by Matthew C. Harrison
Not long before being elected to the presidency of The Lutheran Church—Missouri Synod (LCMS), while working for LCMS World Relief and Human Care, I was involved in a rather significant car crash. A colleague was driving, and cars in two oncoming lanes stopped to allow us to cross in front of them into the drive of our LCMS International Center. As my friend crossed the two lanes, we were hit hard on the front right passenger side by an oncoming Cadillac Escalade. Ka-BOOM! The airbags deployed. Our vehicle spun 180 degrees and a third vehicle was hit. I don’t know if you’ve had such a jarring experience, but even without significant injury it takes a few moments to recover your senses. Right away, I felt chest pain from the airbag, even as I heard my friend moaning in pain. Thankfully, no one was seriously injured.
After recovering our senses, the three drivers and I — the lone passenger — got out of the cars and waited patiently for the police to arrive. I was within earshot as the oncoming driver gave his version of the events to the police officer. “I was just driving normally in the far lane and this car (ours) drove right in front of me.” Then there was silence. He fumbled. “I can’t lie. I hit a pregnant woman and a priest.” I had my collar on, and thanks to his confession I found out that the third driver was expecting.
His initial report was not entirely truthful. The two oncoming lanes had come to a stop. The two front cars allowed some separation, then waved us through. Just as that happened, he had driven his Cadillac onto the shoulder and was barreling toward an exit to the right several hundred yards ahead. He was driving illegally on the shoulder when he hit us.
Wow, I thought, he’s not having a good day. The law struck him hard. He tried to lie, but couldn’t pull it off. He admitted his guilt. As he stood alone in shame, I walked up to him and put my hand on his shoulder. “Friend,” I said, “I’ve had days like this too. We all screw up. I certainly do. This is what Jesus is for. You’re forgiven.”
Neither altruism nor high-minded ideals motivated me to forgive him. More than anything, I saw myself in that guy. As I looked at him — glad no one was injured — it struck me as a comic sight. “I can’t lie. I just hit a pregnant woman and a priest.” I still laugh about it! I’ve done stuff like he did. I’ve taken chances driving while in a hurry. I’ve lied or been tempted to lie. I immediately thought I could have been him a hundred times over. In fact, I have been. Lord, grant me repentance, faith in Jesus, and friends and loved ones to tell me what I need to hear, when I need to hear it.
I thought about this incident after reading through the Gospel accounts of Holy Week. I’ve often noted that we read the Gospels best by seeing ourselves in each and every character. I’m the believer Mary or Martha, disappointed with Jesus: “If you’d been here, my brother would not have died.” I’m the simultaneously courageous and pusillanimous apostle Peter. I’m the establishment leader who’s irked when my power is threatened or disrespected. I’m blind Bartimaeus crying out, “Have mercy on me!” I’m the apostles in Gethsemane, too tired to pray. I’m the apostle who can’t understand Jesus’ words about the necessity of dying. I’m Judas, lover of money, betrayer of Jesus. I’m Herod who wants a miracle. I’m Pilate who wants to save his own interests more than doing what’s right. I’m the thief ridiculing Jesus on the cross. I’m the thief, ashamed of my sin, looking to Jesus, “Remember me when you come into your kingdom” (Luke 23:42). I’m the apostles scattered and afraid. I’m the women expecting to find a dead Jesus in a tomb. I’m Peter and John hearing of the resurrection and running. I’m the apostles behind locked doors for fear. I’m unbelieving Thomas, who said he wouldn’t believe unless he put his fingers into Jesus’ wounds (John 20:25). I am the sinner for whom Christ lived and died and rose again. I am the one whose sin is a curse, one borne by Jesus. I am “the righteous” one of God, because Christ was put to death for my transgressions and raised for my justification (Rom. 4:25). As Luther loved to preach, it is as though I were born of the virgin Mary! As though I were sinless! As though I had fulfilled all law. Christ did it for all, and thus, worm that I am, Christ’s resurrection is mine.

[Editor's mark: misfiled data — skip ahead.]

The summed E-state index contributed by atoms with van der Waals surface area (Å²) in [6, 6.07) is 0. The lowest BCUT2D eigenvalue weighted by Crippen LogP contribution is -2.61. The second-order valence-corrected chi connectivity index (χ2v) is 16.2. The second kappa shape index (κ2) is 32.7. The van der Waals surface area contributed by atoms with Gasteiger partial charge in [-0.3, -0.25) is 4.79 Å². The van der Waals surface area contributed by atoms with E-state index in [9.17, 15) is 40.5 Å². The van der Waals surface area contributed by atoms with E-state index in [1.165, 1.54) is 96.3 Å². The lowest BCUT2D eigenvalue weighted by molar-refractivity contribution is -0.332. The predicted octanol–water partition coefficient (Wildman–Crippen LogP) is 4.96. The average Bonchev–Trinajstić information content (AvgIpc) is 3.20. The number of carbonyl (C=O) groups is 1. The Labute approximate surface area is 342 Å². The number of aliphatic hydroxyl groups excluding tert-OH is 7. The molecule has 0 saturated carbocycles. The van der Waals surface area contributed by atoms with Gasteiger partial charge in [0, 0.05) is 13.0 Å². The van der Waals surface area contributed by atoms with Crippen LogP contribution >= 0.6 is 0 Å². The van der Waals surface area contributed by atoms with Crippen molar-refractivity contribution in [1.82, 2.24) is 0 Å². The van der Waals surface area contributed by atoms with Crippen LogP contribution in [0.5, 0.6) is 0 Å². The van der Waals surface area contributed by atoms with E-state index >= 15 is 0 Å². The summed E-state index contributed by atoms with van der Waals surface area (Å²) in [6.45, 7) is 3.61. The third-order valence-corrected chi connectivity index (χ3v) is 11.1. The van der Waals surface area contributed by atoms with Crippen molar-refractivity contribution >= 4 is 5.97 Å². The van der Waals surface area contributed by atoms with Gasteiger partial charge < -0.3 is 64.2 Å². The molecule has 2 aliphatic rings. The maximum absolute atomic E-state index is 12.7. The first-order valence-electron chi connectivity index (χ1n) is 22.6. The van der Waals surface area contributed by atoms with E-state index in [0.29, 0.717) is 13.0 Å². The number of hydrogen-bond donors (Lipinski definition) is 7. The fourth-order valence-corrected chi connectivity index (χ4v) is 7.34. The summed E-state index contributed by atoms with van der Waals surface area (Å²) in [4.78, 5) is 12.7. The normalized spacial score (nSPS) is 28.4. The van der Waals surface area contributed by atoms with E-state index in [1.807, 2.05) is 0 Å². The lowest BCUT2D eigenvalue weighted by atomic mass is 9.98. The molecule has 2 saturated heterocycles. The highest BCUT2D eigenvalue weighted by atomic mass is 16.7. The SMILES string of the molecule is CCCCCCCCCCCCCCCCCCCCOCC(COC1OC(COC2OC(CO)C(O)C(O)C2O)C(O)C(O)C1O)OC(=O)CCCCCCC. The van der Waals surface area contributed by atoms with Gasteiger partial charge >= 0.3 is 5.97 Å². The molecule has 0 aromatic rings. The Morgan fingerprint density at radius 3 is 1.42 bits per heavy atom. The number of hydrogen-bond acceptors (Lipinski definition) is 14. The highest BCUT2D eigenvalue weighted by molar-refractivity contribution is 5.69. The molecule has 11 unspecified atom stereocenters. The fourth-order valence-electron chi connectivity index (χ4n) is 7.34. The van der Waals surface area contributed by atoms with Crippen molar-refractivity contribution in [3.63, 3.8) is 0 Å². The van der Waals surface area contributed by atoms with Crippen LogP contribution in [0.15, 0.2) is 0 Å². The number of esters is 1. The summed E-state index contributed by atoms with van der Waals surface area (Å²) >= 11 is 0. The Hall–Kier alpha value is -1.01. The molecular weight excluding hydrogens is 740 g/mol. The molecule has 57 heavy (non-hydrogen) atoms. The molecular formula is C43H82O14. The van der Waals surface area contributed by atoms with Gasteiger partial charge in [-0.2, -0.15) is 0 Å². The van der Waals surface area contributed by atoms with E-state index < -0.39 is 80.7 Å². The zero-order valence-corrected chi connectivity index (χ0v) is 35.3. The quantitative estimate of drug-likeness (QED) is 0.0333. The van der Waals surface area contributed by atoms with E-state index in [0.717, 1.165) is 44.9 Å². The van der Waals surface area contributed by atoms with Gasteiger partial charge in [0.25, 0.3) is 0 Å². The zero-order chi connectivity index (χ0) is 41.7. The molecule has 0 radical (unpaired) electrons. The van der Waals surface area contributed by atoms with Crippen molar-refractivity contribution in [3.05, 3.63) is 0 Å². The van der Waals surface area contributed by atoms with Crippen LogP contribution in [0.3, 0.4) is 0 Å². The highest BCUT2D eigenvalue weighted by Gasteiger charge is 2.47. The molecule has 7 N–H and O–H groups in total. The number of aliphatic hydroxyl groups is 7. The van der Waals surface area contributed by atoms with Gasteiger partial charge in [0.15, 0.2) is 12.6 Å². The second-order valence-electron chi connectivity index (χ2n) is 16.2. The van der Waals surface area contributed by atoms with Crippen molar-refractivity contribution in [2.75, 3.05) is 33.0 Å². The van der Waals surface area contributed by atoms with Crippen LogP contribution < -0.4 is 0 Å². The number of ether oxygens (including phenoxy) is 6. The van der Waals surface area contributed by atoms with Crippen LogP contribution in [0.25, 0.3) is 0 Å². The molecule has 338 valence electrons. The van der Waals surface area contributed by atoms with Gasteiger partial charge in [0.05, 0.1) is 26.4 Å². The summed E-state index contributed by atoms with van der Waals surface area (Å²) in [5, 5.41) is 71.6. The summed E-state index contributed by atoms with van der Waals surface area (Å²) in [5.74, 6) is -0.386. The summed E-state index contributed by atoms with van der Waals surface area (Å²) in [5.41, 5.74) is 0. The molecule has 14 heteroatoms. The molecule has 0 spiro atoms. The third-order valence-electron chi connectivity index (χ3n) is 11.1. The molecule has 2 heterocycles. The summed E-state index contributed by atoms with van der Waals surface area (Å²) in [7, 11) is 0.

Therefore, “I have been crucified with Christ. It is no longer I who live, but Christ who lives in me. And the life I now live in the flesh I live by faith in the Son of God, who loved me and gave himself for me” (Gal. 2:20).
In repentance and faith, this is true — perhaps most true for all of us — precisely on the worst of days.